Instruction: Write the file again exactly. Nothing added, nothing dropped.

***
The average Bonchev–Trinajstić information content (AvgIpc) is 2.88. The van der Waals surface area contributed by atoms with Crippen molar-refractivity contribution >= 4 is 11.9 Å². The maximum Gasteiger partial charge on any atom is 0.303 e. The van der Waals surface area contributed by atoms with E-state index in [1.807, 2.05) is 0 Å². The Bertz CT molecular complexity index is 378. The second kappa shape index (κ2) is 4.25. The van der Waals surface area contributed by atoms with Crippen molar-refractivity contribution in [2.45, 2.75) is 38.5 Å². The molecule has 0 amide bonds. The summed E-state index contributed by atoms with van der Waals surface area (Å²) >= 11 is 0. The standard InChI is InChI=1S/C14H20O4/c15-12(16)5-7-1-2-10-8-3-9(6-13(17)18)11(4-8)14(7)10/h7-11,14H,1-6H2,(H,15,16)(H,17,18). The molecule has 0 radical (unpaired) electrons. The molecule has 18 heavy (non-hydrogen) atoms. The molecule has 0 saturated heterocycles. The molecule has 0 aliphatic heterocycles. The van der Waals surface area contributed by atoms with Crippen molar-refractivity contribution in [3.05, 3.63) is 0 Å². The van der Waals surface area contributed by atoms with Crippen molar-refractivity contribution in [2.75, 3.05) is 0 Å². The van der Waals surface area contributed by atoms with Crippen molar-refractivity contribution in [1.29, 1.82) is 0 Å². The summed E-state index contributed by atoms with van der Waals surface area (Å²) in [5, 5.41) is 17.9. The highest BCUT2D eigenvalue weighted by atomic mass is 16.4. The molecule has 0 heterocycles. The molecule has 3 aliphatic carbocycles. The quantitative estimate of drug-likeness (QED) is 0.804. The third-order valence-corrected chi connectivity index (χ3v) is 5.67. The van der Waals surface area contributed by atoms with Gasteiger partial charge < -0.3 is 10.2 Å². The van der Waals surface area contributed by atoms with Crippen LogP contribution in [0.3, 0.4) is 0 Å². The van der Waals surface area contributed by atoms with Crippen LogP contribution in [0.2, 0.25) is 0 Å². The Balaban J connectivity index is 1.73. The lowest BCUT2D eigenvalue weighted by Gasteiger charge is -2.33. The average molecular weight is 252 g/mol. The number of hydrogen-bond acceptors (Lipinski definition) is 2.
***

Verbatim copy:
The average Bonchev–Trinajstić information content (AvgIpc) is 2.88. The van der Waals surface area contributed by atoms with Crippen molar-refractivity contribution >= 4 is 11.9 Å². The maximum Gasteiger partial charge on any atom is 0.303 e. The van der Waals surface area contributed by atoms with E-state index in [1.807, 2.05) is 0 Å². The Bertz CT molecular complexity index is 378. The second kappa shape index (κ2) is 4.25. The van der Waals surface area contributed by atoms with Crippen molar-refractivity contribution in [2.45, 2.75) is 38.5 Å². The molecule has 0 amide bonds. The summed E-state index contributed by atoms with van der Waals surface area (Å²) >= 11 is 0. The standard InChI is InChI=1S/C14H20O4/c15-12(16)5-7-1-2-10-8-3-9(6-13(17)18)11(4-8)14(7)10/h7-11,14H,1-6H2,(H,15,16)(H,17,18). The molecule has 0 radical (unpaired) electrons. The molecule has 18 heavy (non-hydrogen) atoms. The molecule has 0 saturated heterocycles. The molecule has 0 aliphatic heterocycles. The van der Waals surface area contributed by atoms with Crippen molar-refractivity contribution in [3.05, 3.63) is 0 Å². The van der Waals surface area contributed by atoms with Crippen molar-refractivity contribution in [2.75, 3.05) is 0 Å². The van der Waals surface area contributed by atoms with Crippen molar-refractivity contribution in [1.29, 1.82) is 0 Å². The summed E-state index contributed by atoms with van der Waals surface area (Å²) in [5, 5.41) is 17.9. The highest BCUT2D eigenvalue weighted by atomic mass is 16.4. The molecule has 0 heterocycles. The molecule has 3 aliphatic carbocycles. The quantitative estimate of drug-likeness (QED) is 0.804. The third-order valence-corrected chi connectivity index (χ3v) is 5.67. The van der Waals surface area contributed by atoms with Gasteiger partial charge < -0.3 is 10.2 Å². The van der Waals surface area contributed by atoms with Crippen LogP contribution in [0.3, 0.4) is 0 Å². The van der Waals surface area contributed by atoms with Crippen LogP contribution in [0.2, 0.25) is 0 Å². The Balaban J connectivity index is 1.73. The lowest BCUT2D eigenvalue weighted by Gasteiger charge is -2.33. The average molecular weight is 252 g/mol. The number of hydrogen-bond acceptors (Lipinski definition) is 2.